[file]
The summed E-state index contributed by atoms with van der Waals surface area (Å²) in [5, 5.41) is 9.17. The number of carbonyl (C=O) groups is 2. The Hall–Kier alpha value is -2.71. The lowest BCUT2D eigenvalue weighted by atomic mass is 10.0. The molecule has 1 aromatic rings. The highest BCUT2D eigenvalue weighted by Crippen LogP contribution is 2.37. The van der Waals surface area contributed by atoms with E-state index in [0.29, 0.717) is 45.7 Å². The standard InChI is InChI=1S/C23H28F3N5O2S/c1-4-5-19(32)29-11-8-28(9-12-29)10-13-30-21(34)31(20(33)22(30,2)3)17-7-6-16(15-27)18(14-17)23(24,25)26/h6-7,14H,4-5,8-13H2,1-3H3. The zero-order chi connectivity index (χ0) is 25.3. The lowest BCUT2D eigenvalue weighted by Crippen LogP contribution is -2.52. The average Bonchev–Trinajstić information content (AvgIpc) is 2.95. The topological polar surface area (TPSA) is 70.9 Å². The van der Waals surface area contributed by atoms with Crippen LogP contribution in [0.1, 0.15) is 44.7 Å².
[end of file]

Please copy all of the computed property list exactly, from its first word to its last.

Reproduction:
The summed E-state index contributed by atoms with van der Waals surface area (Å²) in [5, 5.41) is 9.17. The number of carbonyl (C=O) groups is 2. The Hall–Kier alpha value is -2.71. The lowest BCUT2D eigenvalue weighted by atomic mass is 10.0. The molecule has 1 aromatic rings. The highest BCUT2D eigenvalue weighted by Crippen LogP contribution is 2.37. The van der Waals surface area contributed by atoms with E-state index in [0.29, 0.717) is 45.7 Å². The standard InChI is InChI=1S/C23H28F3N5O2S/c1-4-5-19(32)29-11-8-28(9-12-29)10-13-30-21(34)31(20(33)22(30,2)3)17-7-6-16(15-27)18(14-17)23(24,25)26/h6-7,14H,4-5,8-13H2,1-3H3. The zero-order chi connectivity index (χ0) is 25.3. The lowest BCUT2D eigenvalue weighted by Crippen LogP contribution is -2.52. The average Bonchev–Trinajstić information content (AvgIpc) is 2.95. The topological polar surface area (TPSA) is 70.9 Å². The van der Waals surface area contributed by atoms with Crippen LogP contribution in [0.1, 0.15) is 44.7 Å².